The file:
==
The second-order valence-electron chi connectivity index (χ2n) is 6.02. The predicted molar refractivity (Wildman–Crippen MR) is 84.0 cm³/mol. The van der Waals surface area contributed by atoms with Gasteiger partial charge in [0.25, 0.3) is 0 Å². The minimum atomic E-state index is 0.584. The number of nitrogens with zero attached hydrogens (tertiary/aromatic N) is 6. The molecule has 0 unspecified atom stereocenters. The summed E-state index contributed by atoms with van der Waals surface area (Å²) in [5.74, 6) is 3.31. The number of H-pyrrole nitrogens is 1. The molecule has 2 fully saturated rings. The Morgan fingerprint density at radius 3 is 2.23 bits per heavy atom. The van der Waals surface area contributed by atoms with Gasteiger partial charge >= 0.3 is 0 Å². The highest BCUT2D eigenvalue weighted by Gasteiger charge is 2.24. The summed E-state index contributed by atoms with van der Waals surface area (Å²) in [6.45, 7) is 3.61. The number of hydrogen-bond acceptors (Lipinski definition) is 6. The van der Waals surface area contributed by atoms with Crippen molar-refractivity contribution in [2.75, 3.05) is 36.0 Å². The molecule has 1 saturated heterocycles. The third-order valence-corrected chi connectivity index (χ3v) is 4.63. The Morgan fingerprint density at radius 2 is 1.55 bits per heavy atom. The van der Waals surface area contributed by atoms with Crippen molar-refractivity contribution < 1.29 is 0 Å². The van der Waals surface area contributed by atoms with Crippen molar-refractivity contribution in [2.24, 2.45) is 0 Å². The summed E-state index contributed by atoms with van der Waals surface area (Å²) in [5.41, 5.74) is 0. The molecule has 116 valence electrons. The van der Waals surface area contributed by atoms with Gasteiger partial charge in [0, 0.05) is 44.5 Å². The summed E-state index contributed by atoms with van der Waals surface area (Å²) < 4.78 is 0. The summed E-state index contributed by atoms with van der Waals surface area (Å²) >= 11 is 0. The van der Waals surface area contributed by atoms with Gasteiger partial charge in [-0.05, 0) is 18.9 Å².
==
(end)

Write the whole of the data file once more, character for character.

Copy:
The second-order valence-electron chi connectivity index (χ2n) is 6.02. The predicted molar refractivity (Wildman–Crippen MR) is 84.0 cm³/mol. The van der Waals surface area contributed by atoms with Gasteiger partial charge in [0.25, 0.3) is 0 Å². The minimum atomic E-state index is 0.584. The number of nitrogens with zero attached hydrogens (tertiary/aromatic N) is 6. The molecule has 0 unspecified atom stereocenters. The summed E-state index contributed by atoms with van der Waals surface area (Å²) in [5.74, 6) is 3.31. The number of H-pyrrole nitrogens is 1. The molecule has 2 fully saturated rings. The Morgan fingerprint density at radius 3 is 2.23 bits per heavy atom. The van der Waals surface area contributed by atoms with Gasteiger partial charge >= 0.3 is 0 Å². The highest BCUT2D eigenvalue weighted by Gasteiger charge is 2.24. The summed E-state index contributed by atoms with van der Waals surface area (Å²) in [6.45, 7) is 3.61. The number of hydrogen-bond acceptors (Lipinski definition) is 6. The van der Waals surface area contributed by atoms with Crippen molar-refractivity contribution in [2.75, 3.05) is 36.0 Å². The molecule has 1 saturated heterocycles. The third-order valence-corrected chi connectivity index (χ3v) is 4.63. The Morgan fingerprint density at radius 2 is 1.55 bits per heavy atom. The van der Waals surface area contributed by atoms with Crippen molar-refractivity contribution < 1.29 is 0 Å². The van der Waals surface area contributed by atoms with Crippen molar-refractivity contribution in [2.24, 2.45) is 0 Å². The summed E-state index contributed by atoms with van der Waals surface area (Å²) in [5.41, 5.74) is 0. The molecule has 116 valence electrons. The van der Waals surface area contributed by atoms with Gasteiger partial charge in [0, 0.05) is 44.5 Å². The summed E-state index contributed by atoms with van der Waals surface area (Å²) < 4.78 is 0. The summed E-state index contributed by atoms with van der Waals surface area (Å²) >= 11 is 0. The van der Waals surface area contributed by atoms with Gasteiger partial charge in [-0.05, 0) is 18.9 Å².